Category Archives: Twitter

The new Twitter profile is here. We dissected it a few days ago, but at the time, only a few celebrities and new users had the option. Now it’s available to everyone.

You’ll only see the option to change your profile from the desktop version of the app. If for some reason, Twitter doesn’t prompt you to change your profile, go to Settings > Profile and you can upload your cover photo, etc, from there. Once you upload the cover photo, it prompts the change to the new look and feel.

In other words, for those of you who tweet from Hootsuite, Tweetdeck, and your mobile devices, just take a moment and log into twitter.com. Once you update your cover photo, etc, several of the changes will be reflected in your profile page on the mobile app. Things like popular tweets and pinned tweets are not mobile (yet).

The perfect size for your new Twitter cover image is 1500×500. Yeah, it’s big. Twitter will resize for you and, like Facebook’s cover image, you can reposition. The cover image will then be reflected on your feed/tweet stream page as well, but tiny and behind your profile photo.

The maximum file size, by the way, is 5MB. If you upload something bigger, it will show up for a moment but it won’t stick, so be cognizant of your MBs.

Twitter is getting a lot more like Facebook. In an effort to retain users who don’t necessarily know what to do with Twitter once they sign up (ie, most people) and in order to separate the signal from the noise, Twitter is rolling out a new look and feel. Initially, only new users and occasional celebrities seem to have the new format. I found it on actor Channing Tatum’s Twitter profile.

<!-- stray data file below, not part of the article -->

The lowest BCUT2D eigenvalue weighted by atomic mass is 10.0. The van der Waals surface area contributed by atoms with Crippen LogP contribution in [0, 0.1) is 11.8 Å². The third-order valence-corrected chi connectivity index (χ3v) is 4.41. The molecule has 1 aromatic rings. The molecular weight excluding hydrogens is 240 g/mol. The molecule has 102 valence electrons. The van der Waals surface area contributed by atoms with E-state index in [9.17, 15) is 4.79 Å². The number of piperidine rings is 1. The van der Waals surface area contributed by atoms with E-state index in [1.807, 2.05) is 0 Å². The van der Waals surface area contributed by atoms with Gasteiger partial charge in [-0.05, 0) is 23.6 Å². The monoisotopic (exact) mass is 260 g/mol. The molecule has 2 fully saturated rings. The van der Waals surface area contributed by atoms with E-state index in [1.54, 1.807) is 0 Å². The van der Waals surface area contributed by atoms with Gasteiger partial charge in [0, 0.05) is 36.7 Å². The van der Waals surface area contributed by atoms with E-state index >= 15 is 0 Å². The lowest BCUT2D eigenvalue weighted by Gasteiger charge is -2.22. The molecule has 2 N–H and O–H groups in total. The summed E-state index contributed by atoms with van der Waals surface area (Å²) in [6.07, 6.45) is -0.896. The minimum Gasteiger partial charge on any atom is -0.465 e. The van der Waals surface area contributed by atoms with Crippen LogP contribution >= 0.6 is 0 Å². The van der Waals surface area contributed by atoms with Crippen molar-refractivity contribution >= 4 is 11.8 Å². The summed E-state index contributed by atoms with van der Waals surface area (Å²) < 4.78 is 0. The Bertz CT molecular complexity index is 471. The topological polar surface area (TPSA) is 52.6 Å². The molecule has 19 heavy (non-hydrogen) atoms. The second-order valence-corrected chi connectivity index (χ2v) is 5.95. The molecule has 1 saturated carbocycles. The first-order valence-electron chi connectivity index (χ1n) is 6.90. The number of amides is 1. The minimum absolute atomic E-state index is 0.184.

Twitter's New Look and Feel includes a large cover image

Twitter’s New Look and Feel includes a large cover image. Click to view full-size image.

Large cover image: Similar to Facebook, Twitter has gone for a simplified layout, including a white background and a large cover photo. I haven’t yet found the dimensions of this photo, but it’s pretty large.

Three column format: The flotsam and jetsam have now been separated into three columns. Your profile photo and bio are moved to the left-hand column. When scrolling up, your profile photo jumps into the always present menu bar.

Menu bar: A menu bar at the top of the stream allows you to view tweets, tweets with photo and video, followers and more.

Pinned tweets: You can now pin a tweet to the top. In this example, there is a pinned tweet from Feb 7, and the rest of the tweets are more recent. This is sort of an extension of your profile bio, in that you can share what you’re about in a single tweet.

Subpages have card formats. Click to view the full size image.

Subpages have card formats. Click to view the full size image.

Subpages: Subpages, such as Tweets with Photos and Video or Following are now displaying in a card format, which is similar in form to Pinterest. I suspect because all of this information is extremely visual, the card format is the best mode of presentation.

Popular tweets are called out. Click to view the full-size image.

Popular tweets are called out. Click to view the full-size image.

Popular Tweets: Tweets that are retweeted, replied to, favorited and just generate a lot of interaction appear in a larger font within your stream. Again, this is an effort to separate the signal from the noise. That said, I find the stupidest things I tweet often get the most interaction, for no discernible reason. We’ll see how this works out.